Materiality as Resistance, Walter Brueggemann (Foreword by Jim Wallis). Louisville, KY: Westminster John Knox Press, 2020.
Summary: Explores how the material aspects of life informed by Christian spiritual commitments may be lived as a form of resistance to a materialistic culture.
Through much of Christian history, there has been a divorce of the spiritual and material aspects of life. Yet the material aspects of life–money, food, the body, time, and place–pervade our lives. Neglected as a necessary part of Christian teaching and formation, we are vulnerable to the allures of a materialistic culture, one in which all that matters is matter, and spirituality is marginalized or jettisoned. Walter Brueggemann proposes the alternative is materiality. The idea is that our spiritually formed values shape our engagement with each of these five material aspects of our lives.
He explores our relationship to money, using Wesley’s “earn all you can, save all you can, and give all you can.” He raises questions about how our commitments to earning might be skewed by a limitless accumulation of wealth, how spending all we can undermines the saving that enables one to deploy our resources within our community, and how giving all we can calls for disciplined planning for sustained giving.
Brueggemann contrasts a material world’s focus on the scarcity of food with the trust in God’s abundance that runs through the pages of scripture. He explores what this means in terms of our commercial/industrial food production, the inequities of food distribution, and how we might think of ourselves as citizens and creatures of God in how we consume food.
We often abuse or indulge our bodies. Brueggemann invites us to consider what it means of offer our bodies as spiritual sacrifices in both our self-care and covenantal expression of our sexuality. One question I had in this chapter was the de-emphasis on genital sexuality to focus on the more spiritual and covenantal aspects of human love. On one hand, our culture focuses almost exclusively on the genital expression of human sexuality. Yet this is a book about materiality. It seems necessary to address the meaning of the aspects of pleasure, the unitive character of sexuality, and the reproductive potential that is inherent in our reproductive anatomy.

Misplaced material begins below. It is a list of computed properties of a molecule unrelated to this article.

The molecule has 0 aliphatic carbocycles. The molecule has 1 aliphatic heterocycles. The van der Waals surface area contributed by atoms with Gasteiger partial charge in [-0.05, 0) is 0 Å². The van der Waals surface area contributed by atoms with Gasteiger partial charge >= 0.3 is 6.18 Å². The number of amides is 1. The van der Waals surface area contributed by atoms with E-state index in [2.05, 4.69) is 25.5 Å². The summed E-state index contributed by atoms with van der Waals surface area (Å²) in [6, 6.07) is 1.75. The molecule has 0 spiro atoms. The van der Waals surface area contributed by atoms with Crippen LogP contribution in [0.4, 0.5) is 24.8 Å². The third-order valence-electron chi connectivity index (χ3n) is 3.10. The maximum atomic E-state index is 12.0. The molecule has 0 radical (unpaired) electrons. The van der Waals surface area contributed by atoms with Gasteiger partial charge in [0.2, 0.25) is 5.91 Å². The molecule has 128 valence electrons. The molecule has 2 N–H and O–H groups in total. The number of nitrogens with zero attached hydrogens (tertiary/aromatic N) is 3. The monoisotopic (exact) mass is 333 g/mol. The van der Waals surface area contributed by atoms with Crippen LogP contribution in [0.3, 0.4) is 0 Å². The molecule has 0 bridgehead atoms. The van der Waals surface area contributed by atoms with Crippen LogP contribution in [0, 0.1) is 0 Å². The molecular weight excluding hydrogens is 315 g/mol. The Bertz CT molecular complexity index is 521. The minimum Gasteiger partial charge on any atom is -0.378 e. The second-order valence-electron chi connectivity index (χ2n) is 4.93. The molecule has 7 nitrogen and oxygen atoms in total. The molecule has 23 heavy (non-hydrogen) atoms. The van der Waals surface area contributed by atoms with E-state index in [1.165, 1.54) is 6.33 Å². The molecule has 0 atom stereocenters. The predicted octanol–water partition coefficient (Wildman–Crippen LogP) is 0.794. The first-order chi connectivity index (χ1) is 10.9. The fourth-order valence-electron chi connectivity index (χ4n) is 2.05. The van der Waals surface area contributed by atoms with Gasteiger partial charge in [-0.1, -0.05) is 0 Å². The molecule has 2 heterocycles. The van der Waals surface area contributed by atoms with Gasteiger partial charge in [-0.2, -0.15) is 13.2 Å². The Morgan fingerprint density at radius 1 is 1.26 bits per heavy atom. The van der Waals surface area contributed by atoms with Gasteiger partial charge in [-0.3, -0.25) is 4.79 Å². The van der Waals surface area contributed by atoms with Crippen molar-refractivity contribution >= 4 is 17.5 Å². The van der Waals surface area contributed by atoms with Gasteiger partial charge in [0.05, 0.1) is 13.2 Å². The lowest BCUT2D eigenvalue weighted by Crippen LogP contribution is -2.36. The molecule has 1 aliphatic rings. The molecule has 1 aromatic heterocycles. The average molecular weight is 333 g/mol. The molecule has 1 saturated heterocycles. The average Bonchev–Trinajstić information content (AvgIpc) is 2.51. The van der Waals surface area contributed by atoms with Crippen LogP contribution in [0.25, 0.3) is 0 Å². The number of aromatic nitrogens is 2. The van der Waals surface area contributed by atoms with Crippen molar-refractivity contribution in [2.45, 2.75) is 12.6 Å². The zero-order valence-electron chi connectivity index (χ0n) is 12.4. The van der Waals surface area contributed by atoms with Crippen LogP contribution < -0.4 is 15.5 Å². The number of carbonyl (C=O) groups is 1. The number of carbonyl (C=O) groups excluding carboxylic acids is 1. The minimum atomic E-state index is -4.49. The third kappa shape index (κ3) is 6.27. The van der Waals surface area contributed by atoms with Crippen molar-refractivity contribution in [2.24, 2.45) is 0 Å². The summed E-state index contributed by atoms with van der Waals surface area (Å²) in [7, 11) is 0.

We live within time, hours, days, weeks, months, and years, that reflect our physical existence on earth. Materialism only knows production and consumption. The scriptures teach us rhythms of work and sabbath, and particular seasons to tear down and build up, to weep and laugh, to silence and speech, to go slow and speed up and to be born and die.
In our virtual world, we become homeless and placeless. We are invited to think what it means to be attentive and loyal to place. He contrasts inhabiting a place as user, consumer, possessor, exploiter, and predator versus living as heirs, neighbors, partners, and citizens.
Brueggeman concludes by commending five biblical disciplines, captured in five words that defines a materiality that resists materialism. They are justice, righteousness, steadfast love, mercy, and faithfulness toward our neighbors in our materiality. What he does is bring together spiritual formation and material life.
This concisely written book is a distillation of Brueggemann’s thought. The study questions that conclude each chapter suggest it was written for an adult education class or other adult formation meeting. It combine’s the author’s biblical insights with practical insights for how we might live truth in our material existence–and resistance to a materialist culture.
Disclosure of Material Connection: I received a complimentary review copy of this book from the publisher via Edelweiss. The opinions I have expressed are my own.